Lifetime Author Fee Model For Open Access Journals

The question of how to finance peer reviewed journals has been around for a while. Entangled with this is the question of copyright ownership and open access.. There are basically two approaches. There is the reader fee approach and the author fee approach.. There are also a couple of hybrid approaches. Brill published journals like the Journal of Ancient Near Eastern Religions will allow open access for a $2,800.00 per paper fee from the author. For reference, the annual JANER individual subscription fee is currently $71.00. In the sciences, where publication costs are often included in grants, author fees like the $1,350.00 per paper charged by PLoS ONE are more common than in the humanities.
Nature and Scientific American is reporting on PeerJ, a new open access, peer reviewed, journal covering biological and medical sciences that will charge a onetime author fee of $299.00 “for unlimited open-access publications and submissions” – or as little as $99.00 lifetime for one paper per year. Here’s part of what Nature reports.

Relying on a custom-built, open-source platform to streamline its publication process, PeerJ aims to drive down the costs of research publishing, say its founders: Peter Binfield, who until recently was publisher of the world’s largest journal, PLoS ONE, and Jason Hoyt, who previously worked at the research-paper-sharing site Mendeley. Their involvement is a major reason for the buzz around PeerJ. “I thought — wow — if the people I’m hearing about are working there — that’s the sign of something happening. It makes it less crazy,” says John Wilbanks, an advocate of open access and a senior fellow at the Ewing Marion Kauffman Foundation in Kansas City, Missouri.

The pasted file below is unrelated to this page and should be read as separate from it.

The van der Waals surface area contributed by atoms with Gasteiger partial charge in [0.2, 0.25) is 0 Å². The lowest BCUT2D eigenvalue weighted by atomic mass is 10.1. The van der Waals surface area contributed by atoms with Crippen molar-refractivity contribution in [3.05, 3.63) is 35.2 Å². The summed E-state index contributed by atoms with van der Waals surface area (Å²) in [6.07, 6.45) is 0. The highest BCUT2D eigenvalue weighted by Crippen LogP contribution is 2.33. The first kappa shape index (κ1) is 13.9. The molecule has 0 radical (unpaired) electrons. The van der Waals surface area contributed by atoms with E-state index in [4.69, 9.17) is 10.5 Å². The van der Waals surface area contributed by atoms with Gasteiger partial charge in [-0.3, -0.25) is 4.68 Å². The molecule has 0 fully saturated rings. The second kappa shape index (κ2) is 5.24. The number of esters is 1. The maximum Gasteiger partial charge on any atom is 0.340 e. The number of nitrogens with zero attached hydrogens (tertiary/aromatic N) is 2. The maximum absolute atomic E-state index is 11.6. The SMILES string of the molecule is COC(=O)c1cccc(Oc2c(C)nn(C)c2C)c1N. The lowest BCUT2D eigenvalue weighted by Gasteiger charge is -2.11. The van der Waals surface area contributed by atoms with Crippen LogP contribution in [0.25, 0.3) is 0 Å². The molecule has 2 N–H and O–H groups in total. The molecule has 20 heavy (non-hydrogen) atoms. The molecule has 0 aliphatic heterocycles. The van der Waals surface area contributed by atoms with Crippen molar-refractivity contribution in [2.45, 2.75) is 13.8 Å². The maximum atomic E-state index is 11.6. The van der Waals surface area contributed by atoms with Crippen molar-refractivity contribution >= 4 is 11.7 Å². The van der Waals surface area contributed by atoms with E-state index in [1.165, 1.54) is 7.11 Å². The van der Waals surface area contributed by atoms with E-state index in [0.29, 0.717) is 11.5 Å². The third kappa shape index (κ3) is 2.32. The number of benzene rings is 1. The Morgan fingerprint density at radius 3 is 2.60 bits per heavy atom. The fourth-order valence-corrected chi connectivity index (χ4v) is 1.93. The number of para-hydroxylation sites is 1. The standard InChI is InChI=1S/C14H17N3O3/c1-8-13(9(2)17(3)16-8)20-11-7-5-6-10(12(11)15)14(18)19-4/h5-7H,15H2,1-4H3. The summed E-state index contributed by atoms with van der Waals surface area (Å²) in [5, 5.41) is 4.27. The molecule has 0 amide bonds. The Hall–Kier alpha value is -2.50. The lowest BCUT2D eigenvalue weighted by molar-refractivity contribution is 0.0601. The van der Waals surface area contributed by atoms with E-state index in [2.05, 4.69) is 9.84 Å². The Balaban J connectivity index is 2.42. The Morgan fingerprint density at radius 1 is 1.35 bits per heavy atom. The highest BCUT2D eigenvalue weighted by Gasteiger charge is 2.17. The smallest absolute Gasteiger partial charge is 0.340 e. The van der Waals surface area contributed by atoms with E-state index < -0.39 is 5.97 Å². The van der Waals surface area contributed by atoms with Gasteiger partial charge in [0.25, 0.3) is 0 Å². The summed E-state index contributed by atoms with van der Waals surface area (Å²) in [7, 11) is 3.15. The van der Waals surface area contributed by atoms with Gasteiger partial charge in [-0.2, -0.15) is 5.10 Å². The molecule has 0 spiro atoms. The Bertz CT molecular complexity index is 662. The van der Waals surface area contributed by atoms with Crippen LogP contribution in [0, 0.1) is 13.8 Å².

As the article points out, this is but one of a number of experiments that seek to maintain the values of peer review in an open access world. We need a few more experiences like this in our disciplines. Some like the Journal of Hebrew Scripture and the new Journal for the Evangelical Study of the Old Testament are open access without author fees. But I doubt that this model will work over the long haul. There are costs involved. I would be willing to pay a onetime author fee in the $100.00 range but not in the $2,800.00 range.

One thought on “Lifetime Author Fee Model For Open Access Journals”

  1. The trouble is, as you note that there are costs involved, and unless the institutions gaining credit for publishing the journal shoulder them a lifetime $99 would not nearly fund them. Though a per paper fee in that range should be possible.
    But this all depends on peer review and editing and such remaining jobs that employers pay scholars to do. (Many government funding schemes seem to recognise this so it may remain the case.)
    The advantage to the journal of a lifetime fee is that authors would be less inclined to “wander” to more “traditional” journals once they become well-known, thus speeding the real recognition of startup journals.

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